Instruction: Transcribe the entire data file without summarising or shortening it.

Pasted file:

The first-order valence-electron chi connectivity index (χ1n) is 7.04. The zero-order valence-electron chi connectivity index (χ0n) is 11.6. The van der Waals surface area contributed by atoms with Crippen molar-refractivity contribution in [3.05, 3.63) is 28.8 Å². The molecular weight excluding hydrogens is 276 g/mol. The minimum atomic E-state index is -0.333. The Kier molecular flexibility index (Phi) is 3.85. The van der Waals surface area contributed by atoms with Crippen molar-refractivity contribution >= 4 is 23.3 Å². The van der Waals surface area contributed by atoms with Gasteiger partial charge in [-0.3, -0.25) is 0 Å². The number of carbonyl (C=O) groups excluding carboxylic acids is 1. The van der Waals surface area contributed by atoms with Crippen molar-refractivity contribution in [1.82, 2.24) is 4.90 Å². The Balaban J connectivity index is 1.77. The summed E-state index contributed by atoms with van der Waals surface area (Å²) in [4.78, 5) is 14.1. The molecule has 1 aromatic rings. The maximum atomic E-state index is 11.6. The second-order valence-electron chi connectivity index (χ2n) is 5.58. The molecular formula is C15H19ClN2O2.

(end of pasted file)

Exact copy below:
The first-order valence-electron chi connectivity index (χ1n) is 7.04. The zero-order valence-electron chi connectivity index (χ0n) is 11.6. The van der Waals surface area contributed by atoms with Crippen molar-refractivity contribution in [3.05, 3.63) is 28.8 Å². The molecular weight excluding hydrogens is 276 g/mol. The minimum atomic E-state index is -0.333. The Kier molecular flexibility index (Phi) is 3.85. The van der Waals surface area contributed by atoms with Crippen molar-refractivity contribution >= 4 is 23.3 Å². The van der Waals surface area contributed by atoms with Gasteiger partial charge in [-0.3, -0.25) is 0 Å². The number of carbonyl (C=O) groups excluding carboxylic acids is 1. The van der Waals surface area contributed by atoms with Crippen molar-refractivity contribution in [1.82, 2.24) is 4.90 Å². The Balaban J connectivity index is 1.77. The summed E-state index contributed by atoms with van der Waals surface area (Å²) in [4.78, 5) is 14.1. The molecule has 1 aromatic rings. The maximum atomic E-state index is 11.6. The second-order valence-electron chi connectivity index (χ2n) is 5.58. The molecular formula is C15H19ClN2O2.